Balder becomes a member of Earth's Council of Godheads following Thor's banishment.[46]

Other versions

Earth X

In the alternate Earth X reality, the Asgardians were actually aliens that were manipulated by the Celestials into believing they were the Gods of Norse myth. When the lie was revealed, "Balder" and the other Asgardians briefly resumed their alien form, but later returned to their Asgardian forms.[47] Thor and Loki plotted to overthrow Odin through the legendary Ragnarok, which foretold that Balder would fall in battle against the Midgard Serpent. However, Odin foiled their plot and kept Balder alive.[48]

Marvel Zombies

In the Marvel Zombies alternate universe, Balder is one of many heroes who attends Nick Fury's briefing on how to deal with the zombie plague.[49]


An older version of Balder existed in the MC2 universe, who died to protect Thor in his battle against Galactus.[50]

Ultimate Marvel

Balder first appears in the Ultimate Marvel Universe in the prequel limited series Ultimate Comics: Thor issue 2.[51] Balder Odinson is one of the three sons of Odin, who helped end the war between Asgard and Jotunheim with help from his brothers Loki and Thor. Of the three, Balder was the better fighter and he was also the All-Seeing Eye of Odin. He was killed by Loki when he tried to stop his brother from stealing the Norn Stones out of Odin's Chamber. He later was resurrected in human form by Odin. As a human, Balder lives under the name of Donald Blake, and is later seen helping Thor out in the European Defense Initiative, by convincing the scientists that Thor's claims to be a God are genuine. He convinces Thor to take up the technology that simulates his godlike powers and use it to fulfil his role as a hero.[52] He is later killed in Ultimate Comics: Ultimates, along with most other Asgardians.[53]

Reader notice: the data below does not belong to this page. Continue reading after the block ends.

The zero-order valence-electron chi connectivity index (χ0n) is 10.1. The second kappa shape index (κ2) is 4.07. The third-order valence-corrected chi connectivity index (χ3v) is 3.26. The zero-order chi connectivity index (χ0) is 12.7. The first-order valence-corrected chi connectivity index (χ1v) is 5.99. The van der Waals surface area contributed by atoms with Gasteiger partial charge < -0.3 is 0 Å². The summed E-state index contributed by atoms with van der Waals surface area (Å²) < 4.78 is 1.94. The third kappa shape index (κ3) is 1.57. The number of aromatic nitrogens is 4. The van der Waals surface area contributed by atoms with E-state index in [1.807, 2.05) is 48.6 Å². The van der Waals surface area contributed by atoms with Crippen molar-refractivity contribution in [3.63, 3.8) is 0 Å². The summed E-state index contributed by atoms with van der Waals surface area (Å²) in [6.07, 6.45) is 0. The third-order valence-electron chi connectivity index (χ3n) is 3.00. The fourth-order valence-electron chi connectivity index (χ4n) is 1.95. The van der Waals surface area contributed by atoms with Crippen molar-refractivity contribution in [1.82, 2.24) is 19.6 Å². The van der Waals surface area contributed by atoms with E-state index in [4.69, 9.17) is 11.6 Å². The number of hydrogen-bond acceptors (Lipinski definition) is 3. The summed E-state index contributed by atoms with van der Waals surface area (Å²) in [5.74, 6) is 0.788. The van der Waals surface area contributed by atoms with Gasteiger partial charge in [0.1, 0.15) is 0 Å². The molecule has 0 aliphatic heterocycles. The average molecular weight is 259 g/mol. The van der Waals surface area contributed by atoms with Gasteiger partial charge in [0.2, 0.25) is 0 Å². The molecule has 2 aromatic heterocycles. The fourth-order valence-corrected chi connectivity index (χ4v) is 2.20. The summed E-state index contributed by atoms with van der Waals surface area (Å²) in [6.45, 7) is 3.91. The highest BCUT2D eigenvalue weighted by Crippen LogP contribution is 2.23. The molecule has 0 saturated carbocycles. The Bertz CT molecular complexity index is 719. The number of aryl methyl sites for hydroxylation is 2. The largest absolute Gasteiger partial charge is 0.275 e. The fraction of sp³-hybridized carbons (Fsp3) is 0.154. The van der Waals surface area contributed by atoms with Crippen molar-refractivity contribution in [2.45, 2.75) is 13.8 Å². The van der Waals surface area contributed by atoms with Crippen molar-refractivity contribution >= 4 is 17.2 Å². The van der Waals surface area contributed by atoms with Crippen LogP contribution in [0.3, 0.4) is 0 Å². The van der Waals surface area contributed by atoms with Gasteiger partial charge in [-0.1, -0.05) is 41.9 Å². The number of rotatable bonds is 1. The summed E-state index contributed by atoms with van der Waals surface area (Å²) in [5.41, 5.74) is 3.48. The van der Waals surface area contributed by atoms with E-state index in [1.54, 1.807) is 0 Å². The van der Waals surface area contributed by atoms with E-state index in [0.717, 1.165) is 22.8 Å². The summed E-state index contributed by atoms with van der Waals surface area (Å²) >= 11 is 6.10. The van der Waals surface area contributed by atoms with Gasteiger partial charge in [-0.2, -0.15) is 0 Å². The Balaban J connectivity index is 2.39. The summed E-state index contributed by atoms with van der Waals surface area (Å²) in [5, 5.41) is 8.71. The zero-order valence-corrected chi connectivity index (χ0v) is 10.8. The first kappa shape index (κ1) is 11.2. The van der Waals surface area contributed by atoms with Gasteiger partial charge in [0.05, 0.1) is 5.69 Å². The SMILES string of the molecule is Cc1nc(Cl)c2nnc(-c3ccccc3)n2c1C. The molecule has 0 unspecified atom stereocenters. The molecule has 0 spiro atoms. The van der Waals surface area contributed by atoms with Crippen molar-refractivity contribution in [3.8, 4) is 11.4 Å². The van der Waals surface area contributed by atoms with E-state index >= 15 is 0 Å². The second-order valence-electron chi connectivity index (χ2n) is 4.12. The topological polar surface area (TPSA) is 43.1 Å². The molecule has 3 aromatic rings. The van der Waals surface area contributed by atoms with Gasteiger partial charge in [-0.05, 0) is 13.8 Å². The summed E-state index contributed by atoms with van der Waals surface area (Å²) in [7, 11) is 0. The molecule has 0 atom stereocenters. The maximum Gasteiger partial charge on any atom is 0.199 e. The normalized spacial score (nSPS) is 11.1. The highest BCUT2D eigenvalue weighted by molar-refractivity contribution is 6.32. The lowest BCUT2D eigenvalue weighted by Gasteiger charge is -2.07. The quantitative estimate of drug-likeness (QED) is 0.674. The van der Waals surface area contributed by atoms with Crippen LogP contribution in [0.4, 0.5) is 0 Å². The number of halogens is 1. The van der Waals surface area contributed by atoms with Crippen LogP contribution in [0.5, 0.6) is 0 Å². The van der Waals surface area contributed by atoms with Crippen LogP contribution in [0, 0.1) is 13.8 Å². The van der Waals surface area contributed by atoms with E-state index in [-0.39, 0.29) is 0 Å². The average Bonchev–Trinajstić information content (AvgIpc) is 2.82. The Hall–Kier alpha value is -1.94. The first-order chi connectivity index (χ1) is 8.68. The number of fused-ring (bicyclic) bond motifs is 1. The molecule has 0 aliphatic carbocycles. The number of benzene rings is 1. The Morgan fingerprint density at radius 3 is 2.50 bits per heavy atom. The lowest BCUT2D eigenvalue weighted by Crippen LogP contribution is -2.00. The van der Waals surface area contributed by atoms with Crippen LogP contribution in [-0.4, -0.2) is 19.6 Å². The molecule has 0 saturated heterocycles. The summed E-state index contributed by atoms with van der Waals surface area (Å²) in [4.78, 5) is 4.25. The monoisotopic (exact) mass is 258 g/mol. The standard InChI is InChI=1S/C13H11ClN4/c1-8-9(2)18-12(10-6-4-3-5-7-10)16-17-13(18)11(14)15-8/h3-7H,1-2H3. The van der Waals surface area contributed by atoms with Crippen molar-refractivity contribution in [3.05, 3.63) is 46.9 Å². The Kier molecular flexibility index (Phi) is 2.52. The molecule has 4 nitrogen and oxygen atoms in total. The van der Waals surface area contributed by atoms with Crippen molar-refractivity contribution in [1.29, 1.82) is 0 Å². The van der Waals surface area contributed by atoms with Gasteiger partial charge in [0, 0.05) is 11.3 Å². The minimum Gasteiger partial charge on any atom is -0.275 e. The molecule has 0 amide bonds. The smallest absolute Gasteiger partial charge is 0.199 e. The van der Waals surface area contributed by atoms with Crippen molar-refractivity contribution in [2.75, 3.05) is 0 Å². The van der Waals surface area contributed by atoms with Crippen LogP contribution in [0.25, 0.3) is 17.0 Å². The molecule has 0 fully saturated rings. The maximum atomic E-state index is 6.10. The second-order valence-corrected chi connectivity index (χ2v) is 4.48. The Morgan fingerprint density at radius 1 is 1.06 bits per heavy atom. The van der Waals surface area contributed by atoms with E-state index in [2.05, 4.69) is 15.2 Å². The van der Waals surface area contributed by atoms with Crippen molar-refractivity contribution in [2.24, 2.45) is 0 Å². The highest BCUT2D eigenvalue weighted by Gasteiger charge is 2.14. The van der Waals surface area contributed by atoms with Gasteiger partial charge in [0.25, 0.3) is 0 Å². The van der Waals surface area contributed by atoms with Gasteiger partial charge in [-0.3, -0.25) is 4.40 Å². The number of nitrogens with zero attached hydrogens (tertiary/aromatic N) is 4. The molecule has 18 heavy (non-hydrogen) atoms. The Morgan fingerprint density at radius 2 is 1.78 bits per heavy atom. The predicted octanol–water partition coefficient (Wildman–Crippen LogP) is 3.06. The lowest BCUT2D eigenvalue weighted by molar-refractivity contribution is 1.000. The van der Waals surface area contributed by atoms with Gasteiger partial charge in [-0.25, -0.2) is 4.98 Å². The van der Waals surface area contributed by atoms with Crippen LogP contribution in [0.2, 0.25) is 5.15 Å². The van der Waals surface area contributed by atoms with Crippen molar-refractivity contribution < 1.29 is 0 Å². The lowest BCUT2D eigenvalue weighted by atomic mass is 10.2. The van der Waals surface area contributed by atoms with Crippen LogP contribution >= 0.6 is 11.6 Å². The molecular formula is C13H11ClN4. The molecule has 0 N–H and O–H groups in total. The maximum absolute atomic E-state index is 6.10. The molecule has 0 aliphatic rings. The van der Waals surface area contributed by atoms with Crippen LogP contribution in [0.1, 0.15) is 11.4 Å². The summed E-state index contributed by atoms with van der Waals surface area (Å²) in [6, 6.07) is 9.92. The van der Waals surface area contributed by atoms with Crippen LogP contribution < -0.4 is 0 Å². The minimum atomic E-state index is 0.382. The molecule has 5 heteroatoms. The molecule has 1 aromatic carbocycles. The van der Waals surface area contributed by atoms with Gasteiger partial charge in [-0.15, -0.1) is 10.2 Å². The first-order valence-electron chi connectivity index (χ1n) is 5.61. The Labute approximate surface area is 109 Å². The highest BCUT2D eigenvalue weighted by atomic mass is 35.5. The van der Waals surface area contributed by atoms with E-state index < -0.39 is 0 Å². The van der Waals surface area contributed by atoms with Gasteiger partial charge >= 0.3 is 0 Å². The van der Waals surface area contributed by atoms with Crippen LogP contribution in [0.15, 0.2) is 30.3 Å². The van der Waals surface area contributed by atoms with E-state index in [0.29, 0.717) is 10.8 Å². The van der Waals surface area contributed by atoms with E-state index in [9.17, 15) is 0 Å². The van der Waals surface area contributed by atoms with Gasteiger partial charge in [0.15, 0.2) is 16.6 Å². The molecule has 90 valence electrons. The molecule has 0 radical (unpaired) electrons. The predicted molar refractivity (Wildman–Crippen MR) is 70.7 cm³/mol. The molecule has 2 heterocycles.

In other media



Balder makes an appearance in the animated direct-to-video film Hulk vs. Thor, voiced by Michael Adamthwaite.[55]

Video games

Balder appears in the video game Marvel: Ultimate Alliance, voiced by Dave Wittenberg.


Balder is the 153rd figurine in The Classic Marvel Figurine Collection.

Collected editions

Title Material collected Published date ISBN